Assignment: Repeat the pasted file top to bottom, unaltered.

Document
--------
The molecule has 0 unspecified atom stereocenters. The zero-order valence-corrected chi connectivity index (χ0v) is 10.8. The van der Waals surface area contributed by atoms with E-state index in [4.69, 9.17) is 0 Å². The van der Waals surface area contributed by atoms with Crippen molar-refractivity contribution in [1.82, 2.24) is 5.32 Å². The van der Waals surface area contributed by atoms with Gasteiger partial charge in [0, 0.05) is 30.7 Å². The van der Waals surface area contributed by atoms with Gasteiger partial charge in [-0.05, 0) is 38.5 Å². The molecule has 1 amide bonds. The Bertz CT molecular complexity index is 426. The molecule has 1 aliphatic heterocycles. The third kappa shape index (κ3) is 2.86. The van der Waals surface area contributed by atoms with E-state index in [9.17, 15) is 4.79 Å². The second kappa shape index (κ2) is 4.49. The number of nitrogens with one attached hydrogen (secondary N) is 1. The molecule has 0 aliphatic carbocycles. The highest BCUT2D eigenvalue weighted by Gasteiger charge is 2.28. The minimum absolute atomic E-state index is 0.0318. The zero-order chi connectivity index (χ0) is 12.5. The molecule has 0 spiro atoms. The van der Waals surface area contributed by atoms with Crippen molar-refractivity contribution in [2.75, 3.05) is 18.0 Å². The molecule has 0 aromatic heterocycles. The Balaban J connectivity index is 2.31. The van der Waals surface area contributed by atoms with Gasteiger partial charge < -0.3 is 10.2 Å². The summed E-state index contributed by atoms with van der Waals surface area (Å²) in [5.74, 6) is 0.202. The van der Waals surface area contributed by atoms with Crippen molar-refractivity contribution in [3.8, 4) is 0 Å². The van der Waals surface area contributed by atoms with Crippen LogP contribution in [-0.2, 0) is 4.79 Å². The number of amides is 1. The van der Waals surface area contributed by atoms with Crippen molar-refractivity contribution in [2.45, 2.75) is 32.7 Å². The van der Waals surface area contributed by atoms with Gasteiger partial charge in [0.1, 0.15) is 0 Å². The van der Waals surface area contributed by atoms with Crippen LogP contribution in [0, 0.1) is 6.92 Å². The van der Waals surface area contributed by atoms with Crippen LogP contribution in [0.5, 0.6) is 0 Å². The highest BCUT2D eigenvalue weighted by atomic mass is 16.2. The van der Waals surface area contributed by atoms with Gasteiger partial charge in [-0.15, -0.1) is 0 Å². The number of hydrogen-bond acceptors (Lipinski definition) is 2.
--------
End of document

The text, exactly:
The molecule has 0 unspecified atom stereocenters. The zero-order valence-corrected chi connectivity index (χ0v) is 10.8. The van der Waals surface area contributed by atoms with E-state index in [4.69, 9.17) is 0 Å². The van der Waals surface area contributed by atoms with Crippen molar-refractivity contribution in [1.82, 2.24) is 5.32 Å². The van der Waals surface area contributed by atoms with Gasteiger partial charge in [0, 0.05) is 30.7 Å². The van der Waals surface area contributed by atoms with Gasteiger partial charge in [-0.05, 0) is 38.5 Å². The molecule has 1 amide bonds. The Bertz CT molecular complexity index is 426. The molecule has 1 aliphatic heterocycles. The third kappa shape index (κ3) is 2.86. The van der Waals surface area contributed by atoms with E-state index in [9.17, 15) is 4.79 Å². The second kappa shape index (κ2) is 4.49. The number of nitrogens with one attached hydrogen (secondary N) is 1. The molecule has 0 aliphatic carbocycles. The highest BCUT2D eigenvalue weighted by Gasteiger charge is 2.28. The minimum absolute atomic E-state index is 0.0318. The zero-order chi connectivity index (χ0) is 12.5. The molecule has 0 spiro atoms. The van der Waals surface area contributed by atoms with Crippen molar-refractivity contribution in [2.75, 3.05) is 18.0 Å². The molecule has 0 aromatic heterocycles. The Balaban J connectivity index is 2.31. The van der Waals surface area contributed by atoms with Gasteiger partial charge < -0.3 is 10.2 Å². The summed E-state index contributed by atoms with van der Waals surface area (Å²) in [5.74, 6) is 0.202. The van der Waals surface area contributed by atoms with Crippen molar-refractivity contribution in [3.8, 4) is 0 Å². The van der Waals surface area contributed by atoms with Crippen LogP contribution in [-0.2, 0) is 4.79 Å². The number of amides is 1. The van der Waals surface area contributed by atoms with Crippen molar-refractivity contribution in [2.45, 2.75) is 32.7 Å². The van der Waals surface area contributed by atoms with Gasteiger partial charge in [0.1, 0.15) is 0 Å². The van der Waals surface area contributed by atoms with Crippen LogP contribution in [0, 0.1) is 6.92 Å². The van der Waals surface area contributed by atoms with Crippen LogP contribution in [0.5, 0.6) is 0 Å². The highest BCUT2D eigenvalue weighted by atomic mass is 16.2. The van der Waals surface area contributed by atoms with Gasteiger partial charge in [-0.15, -0.1) is 0 Å². The number of hydrogen-bond acceptors (Lipinski definition) is 2.